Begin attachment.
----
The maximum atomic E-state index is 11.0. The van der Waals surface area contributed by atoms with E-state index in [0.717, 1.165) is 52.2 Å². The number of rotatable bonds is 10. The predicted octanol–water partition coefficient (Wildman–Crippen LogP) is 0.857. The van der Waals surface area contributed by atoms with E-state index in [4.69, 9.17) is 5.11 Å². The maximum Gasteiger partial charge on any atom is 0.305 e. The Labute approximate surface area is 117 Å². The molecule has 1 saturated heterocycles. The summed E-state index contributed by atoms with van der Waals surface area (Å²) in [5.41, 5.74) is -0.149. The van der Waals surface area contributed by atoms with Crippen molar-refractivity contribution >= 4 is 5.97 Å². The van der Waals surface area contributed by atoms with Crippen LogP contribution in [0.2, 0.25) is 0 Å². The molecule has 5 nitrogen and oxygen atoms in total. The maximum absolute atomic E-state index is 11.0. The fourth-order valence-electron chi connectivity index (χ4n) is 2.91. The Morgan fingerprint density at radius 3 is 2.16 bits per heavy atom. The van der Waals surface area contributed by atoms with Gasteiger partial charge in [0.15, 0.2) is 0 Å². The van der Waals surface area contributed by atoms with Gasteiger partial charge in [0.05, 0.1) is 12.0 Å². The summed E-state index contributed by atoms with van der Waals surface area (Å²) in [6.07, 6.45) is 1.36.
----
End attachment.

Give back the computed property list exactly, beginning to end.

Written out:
The maximum atomic E-state index is 11.0. The van der Waals surface area contributed by atoms with E-state index in [0.717, 1.165) is 52.2 Å². The number of rotatable bonds is 10. The predicted octanol–water partition coefficient (Wildman–Crippen LogP) is 0.857. The van der Waals surface area contributed by atoms with E-state index in [4.69, 9.17) is 5.11 Å². The maximum Gasteiger partial charge on any atom is 0.305 e. The Labute approximate surface area is 117 Å². The molecule has 1 saturated heterocycles. The summed E-state index contributed by atoms with van der Waals surface area (Å²) in [5.41, 5.74) is -0.149. The van der Waals surface area contributed by atoms with Crippen molar-refractivity contribution >= 4 is 5.97 Å². The van der Waals surface area contributed by atoms with Crippen LogP contribution in [0.2, 0.25) is 0 Å². The molecule has 5 nitrogen and oxygen atoms in total. The maximum absolute atomic E-state index is 11.0. The fourth-order valence-electron chi connectivity index (χ4n) is 2.91. The Morgan fingerprint density at radius 3 is 2.16 bits per heavy atom. The van der Waals surface area contributed by atoms with Gasteiger partial charge in [0.15, 0.2) is 0 Å². The van der Waals surface area contributed by atoms with Gasteiger partial charge in [0.05, 0.1) is 12.0 Å². The summed E-state index contributed by atoms with van der Waals surface area (Å²) in [6.07, 6.45) is 1.36.